I am not sure if one single paper has ever received so much press as the Reinhart & Rogoff paper that concluded that the 90% threshold for public sector debt:GDP was the death knell for growth. They also co-authored a book called “This Time Is Different” which had the same conclusions. As I mentioned before, this research has been debunked by Randall Wray and Yeva Nersisyan, but just yesterday Robert Shiller of Yale decided to take a crack at them also (via Project Syndicate):
“A paper written last year by Carmen Reinhart and Kenneth Rogoff, called “Growth in a Time of Debt,” has been widely quoted for its analysis of 44 countries over 200 years, which found that when government debt exceeds 90% of GDP, countries suffer slower growth, losing about one percentage point on the annual rate.
One might be misled into thinking that, because 90% sounds awfully close to 100%, awful things start happening to countries that get into such a mess. But if one reads their paper carefully, it is clear that Reinhart and Rogoff picked the 90% figure almost arbitrarily. They chose, without explanation, to divide debt-to-GDP ratios into the following categories: under 30%, 30-60%, 60-90%, and over 90%. And it turns out that growth rates decline in all of these categories as the debt-to-GDP ratio increases, only somewhat more in the last category.
There is also the issue of reverse causality. Debt-to-GDP ratios tend to increase for countries that are in economic trouble. If this is part of the reason that higher debt-to-GDP ratios correspond to lower economic growth, there is less reason to think that countries should avoid a higher ratio, as Keynesian theory implies that fiscal austerity would undermine, rather than boost, economic performance.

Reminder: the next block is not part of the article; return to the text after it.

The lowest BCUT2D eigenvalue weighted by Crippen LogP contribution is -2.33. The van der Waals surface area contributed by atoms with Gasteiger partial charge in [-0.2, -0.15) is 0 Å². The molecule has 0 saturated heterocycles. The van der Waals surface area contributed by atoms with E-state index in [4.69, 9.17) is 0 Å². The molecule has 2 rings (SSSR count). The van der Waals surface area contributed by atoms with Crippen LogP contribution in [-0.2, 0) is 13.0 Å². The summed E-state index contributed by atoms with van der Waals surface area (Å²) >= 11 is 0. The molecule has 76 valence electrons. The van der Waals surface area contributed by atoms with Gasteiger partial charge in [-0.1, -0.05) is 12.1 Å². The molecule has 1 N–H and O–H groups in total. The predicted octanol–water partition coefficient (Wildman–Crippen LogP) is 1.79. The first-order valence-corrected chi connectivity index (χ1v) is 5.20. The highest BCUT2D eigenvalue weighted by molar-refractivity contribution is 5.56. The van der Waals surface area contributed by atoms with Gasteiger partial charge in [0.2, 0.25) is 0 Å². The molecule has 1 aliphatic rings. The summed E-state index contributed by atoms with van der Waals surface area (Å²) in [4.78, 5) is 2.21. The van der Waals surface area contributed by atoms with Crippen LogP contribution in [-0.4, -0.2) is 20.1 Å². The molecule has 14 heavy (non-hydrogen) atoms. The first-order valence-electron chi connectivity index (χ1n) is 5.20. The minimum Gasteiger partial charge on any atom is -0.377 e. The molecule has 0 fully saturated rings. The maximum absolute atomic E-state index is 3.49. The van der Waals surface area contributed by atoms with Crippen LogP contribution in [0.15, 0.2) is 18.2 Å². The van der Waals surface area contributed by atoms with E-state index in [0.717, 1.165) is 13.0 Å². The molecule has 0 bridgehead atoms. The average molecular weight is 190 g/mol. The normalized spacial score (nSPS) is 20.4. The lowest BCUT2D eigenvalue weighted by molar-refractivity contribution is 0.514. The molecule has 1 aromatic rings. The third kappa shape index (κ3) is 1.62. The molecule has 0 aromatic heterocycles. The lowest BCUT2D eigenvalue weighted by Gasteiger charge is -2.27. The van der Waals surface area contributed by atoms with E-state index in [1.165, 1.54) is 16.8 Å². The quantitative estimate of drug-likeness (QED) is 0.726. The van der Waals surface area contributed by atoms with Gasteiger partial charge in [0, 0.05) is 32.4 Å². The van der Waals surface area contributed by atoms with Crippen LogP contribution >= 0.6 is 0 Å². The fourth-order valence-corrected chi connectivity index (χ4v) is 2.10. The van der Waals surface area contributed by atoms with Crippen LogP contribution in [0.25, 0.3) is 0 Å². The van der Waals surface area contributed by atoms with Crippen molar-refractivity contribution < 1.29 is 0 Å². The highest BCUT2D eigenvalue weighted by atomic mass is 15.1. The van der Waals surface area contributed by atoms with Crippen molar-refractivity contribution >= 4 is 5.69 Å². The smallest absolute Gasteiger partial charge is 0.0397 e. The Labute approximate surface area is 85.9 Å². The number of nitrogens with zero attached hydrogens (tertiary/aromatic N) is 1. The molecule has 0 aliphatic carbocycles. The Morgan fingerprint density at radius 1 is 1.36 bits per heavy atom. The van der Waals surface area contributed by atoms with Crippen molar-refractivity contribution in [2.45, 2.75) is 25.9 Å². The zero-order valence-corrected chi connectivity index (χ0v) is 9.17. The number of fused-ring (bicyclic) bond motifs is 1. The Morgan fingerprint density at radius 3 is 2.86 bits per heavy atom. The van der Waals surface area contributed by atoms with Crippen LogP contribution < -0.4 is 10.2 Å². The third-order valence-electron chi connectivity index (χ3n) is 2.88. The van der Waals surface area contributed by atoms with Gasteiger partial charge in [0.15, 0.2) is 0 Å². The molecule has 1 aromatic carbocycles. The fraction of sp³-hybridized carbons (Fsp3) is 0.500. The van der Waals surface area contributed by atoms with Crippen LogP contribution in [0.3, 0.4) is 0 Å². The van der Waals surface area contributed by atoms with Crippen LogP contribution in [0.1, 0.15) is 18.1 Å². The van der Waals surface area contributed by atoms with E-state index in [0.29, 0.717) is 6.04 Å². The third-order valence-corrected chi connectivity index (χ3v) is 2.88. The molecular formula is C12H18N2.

The fundamental problem that much of the world faces today is that investors are overreacting to debt-to-GDP ratios, fearful of some magic threshold, and demanding fiscal-austerity programs too soon. They are asking governments to cut expenditure while their economies are still vulnerable. Households are running scared, so they cut expenditures as well, and businesses are being dissuaded from borrowing to finance capital expenditures.
The lesson is simple: We should worry less about debt ratios and thresholds, and more about our inability to see these indicators for the artificial – and often irrelevant – constructs that they are.”
So it appears the 90% figure is a nice piece of datamining and it makes for even better TV (and political theatre), but we have to be more careful drawing our conclusions from such data before allowing it to influence public policy and the direction of the discourse. It appears to me that this research has garnered an unjust amount of attention.